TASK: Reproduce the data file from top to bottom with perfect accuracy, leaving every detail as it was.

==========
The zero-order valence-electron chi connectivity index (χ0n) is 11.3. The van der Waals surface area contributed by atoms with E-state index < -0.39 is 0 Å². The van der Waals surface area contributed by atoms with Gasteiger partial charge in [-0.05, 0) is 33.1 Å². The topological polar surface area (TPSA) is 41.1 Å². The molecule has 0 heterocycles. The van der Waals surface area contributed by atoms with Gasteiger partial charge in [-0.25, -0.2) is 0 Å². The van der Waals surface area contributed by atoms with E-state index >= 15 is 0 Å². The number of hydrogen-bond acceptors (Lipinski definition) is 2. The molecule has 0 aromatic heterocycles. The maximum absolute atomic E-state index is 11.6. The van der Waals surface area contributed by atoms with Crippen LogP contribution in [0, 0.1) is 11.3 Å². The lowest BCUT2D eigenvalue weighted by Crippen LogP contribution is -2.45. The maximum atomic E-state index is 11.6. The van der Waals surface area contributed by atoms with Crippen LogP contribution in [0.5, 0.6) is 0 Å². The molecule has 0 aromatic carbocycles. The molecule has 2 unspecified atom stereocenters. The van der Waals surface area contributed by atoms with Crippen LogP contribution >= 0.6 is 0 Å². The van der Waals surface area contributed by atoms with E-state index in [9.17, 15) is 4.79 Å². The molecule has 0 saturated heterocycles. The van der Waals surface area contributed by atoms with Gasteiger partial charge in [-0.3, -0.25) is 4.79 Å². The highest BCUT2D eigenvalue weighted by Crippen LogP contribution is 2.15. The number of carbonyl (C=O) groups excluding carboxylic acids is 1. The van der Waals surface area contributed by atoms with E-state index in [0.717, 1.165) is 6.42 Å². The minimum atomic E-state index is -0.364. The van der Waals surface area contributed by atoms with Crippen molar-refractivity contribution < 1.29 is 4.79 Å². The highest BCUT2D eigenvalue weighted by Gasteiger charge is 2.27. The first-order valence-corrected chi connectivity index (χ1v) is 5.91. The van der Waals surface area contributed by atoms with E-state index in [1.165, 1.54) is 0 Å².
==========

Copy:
The zero-order valence-electron chi connectivity index (χ0n) is 11.3. The van der Waals surface area contributed by atoms with E-state index < -0.39 is 0 Å². The van der Waals surface area contributed by atoms with Gasteiger partial charge in [-0.05, 0) is 33.1 Å². The topological polar surface area (TPSA) is 41.1 Å². The molecule has 0 heterocycles. The van der Waals surface area contributed by atoms with Gasteiger partial charge in [-0.25, -0.2) is 0 Å². The van der Waals surface area contributed by atoms with E-state index >= 15 is 0 Å². The number of hydrogen-bond acceptors (Lipinski definition) is 2. The molecule has 0 aromatic heterocycles. The maximum absolute atomic E-state index is 11.6. The van der Waals surface area contributed by atoms with Crippen LogP contribution in [0, 0.1) is 11.3 Å². The lowest BCUT2D eigenvalue weighted by Crippen LogP contribution is -2.45. The maximum atomic E-state index is 11.6. The van der Waals surface area contributed by atoms with Crippen LogP contribution in [0.5, 0.6) is 0 Å². The molecule has 0 aromatic carbocycles. The molecule has 2 unspecified atom stereocenters. The van der Waals surface area contributed by atoms with Crippen LogP contribution >= 0.6 is 0 Å². The van der Waals surface area contributed by atoms with E-state index in [9.17, 15) is 4.79 Å². The molecule has 0 saturated heterocycles. The van der Waals surface area contributed by atoms with Gasteiger partial charge in [-0.3, -0.25) is 4.79 Å². The highest BCUT2D eigenvalue weighted by Crippen LogP contribution is 2.15. The number of carbonyl (C=O) groups excluding carboxylic acids is 1. The van der Waals surface area contributed by atoms with E-state index in [0.717, 1.165) is 6.42 Å². The minimum atomic E-state index is -0.364. The van der Waals surface area contributed by atoms with Crippen molar-refractivity contribution < 1.29 is 4.79 Å². The highest BCUT2D eigenvalue weighted by Gasteiger charge is 2.27. The first-order valence-corrected chi connectivity index (χ1v) is 5.91. The van der Waals surface area contributed by atoms with E-state index in [1.165, 1.54) is 0 Å².